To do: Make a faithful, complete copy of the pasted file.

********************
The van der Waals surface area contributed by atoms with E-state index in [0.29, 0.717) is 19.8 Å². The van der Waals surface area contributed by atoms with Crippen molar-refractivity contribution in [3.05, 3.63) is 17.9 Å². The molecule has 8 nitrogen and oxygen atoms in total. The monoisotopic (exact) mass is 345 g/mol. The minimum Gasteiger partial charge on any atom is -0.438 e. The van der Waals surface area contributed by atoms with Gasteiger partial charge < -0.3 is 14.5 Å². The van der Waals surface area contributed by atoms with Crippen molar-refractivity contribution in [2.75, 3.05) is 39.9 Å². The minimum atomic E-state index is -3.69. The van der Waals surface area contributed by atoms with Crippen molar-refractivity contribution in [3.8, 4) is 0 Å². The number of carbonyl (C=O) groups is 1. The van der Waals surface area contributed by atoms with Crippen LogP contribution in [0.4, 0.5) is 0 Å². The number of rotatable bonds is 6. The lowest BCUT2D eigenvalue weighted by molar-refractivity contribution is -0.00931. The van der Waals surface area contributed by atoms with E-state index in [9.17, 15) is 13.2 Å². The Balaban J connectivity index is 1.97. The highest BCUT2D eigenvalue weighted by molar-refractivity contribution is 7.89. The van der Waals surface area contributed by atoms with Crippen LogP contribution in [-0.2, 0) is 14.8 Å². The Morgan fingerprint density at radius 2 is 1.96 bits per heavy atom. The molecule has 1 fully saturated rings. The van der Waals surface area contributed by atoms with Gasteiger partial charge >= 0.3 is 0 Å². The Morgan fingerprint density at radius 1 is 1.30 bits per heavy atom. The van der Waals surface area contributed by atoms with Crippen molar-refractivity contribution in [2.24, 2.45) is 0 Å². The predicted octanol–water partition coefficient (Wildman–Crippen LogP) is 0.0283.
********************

The van der Waals surface area contributed by atoms with E-state index in [0.29, 0.717) is 19.8 Å². The van der Waals surface area contributed by atoms with Crippen molar-refractivity contribution in [3.05, 3.63) is 17.9 Å². The molecule has 8 nitrogen and oxygen atoms in total. The monoisotopic (exact) mass is 345 g/mol. The minimum Gasteiger partial charge on any atom is -0.438 e. The van der Waals surface area contributed by atoms with Gasteiger partial charge < -0.3 is 14.5 Å². The van der Waals surface area contributed by atoms with Crippen molar-refractivity contribution in [2.75, 3.05) is 39.9 Å². The minimum atomic E-state index is -3.69. The van der Waals surface area contributed by atoms with Crippen molar-refractivity contribution in [3.8, 4) is 0 Å². The number of carbonyl (C=O) groups is 1. The van der Waals surface area contributed by atoms with Crippen LogP contribution in [0.4, 0.5) is 0 Å². The number of rotatable bonds is 6. The lowest BCUT2D eigenvalue weighted by molar-refractivity contribution is -0.00931. The van der Waals surface area contributed by atoms with E-state index in [9.17, 15) is 13.2 Å². The Balaban J connectivity index is 1.97. The highest BCUT2D eigenvalue weighted by molar-refractivity contribution is 7.89. The van der Waals surface area contributed by atoms with Crippen LogP contribution in [-0.2, 0) is 14.8 Å². The Morgan fingerprint density at radius 2 is 1.96 bits per heavy atom. The molecule has 1 fully saturated rings. The van der Waals surface area contributed by atoms with Gasteiger partial charge >= 0.3 is 0 Å². The Morgan fingerprint density at radius 1 is 1.30 bits per heavy atom. The van der Waals surface area contributed by atoms with Crippen molar-refractivity contribution in [2.24, 2.45) is 0 Å². The predicted octanol–water partition coefficient (Wildman–Crippen LogP) is 0.0283.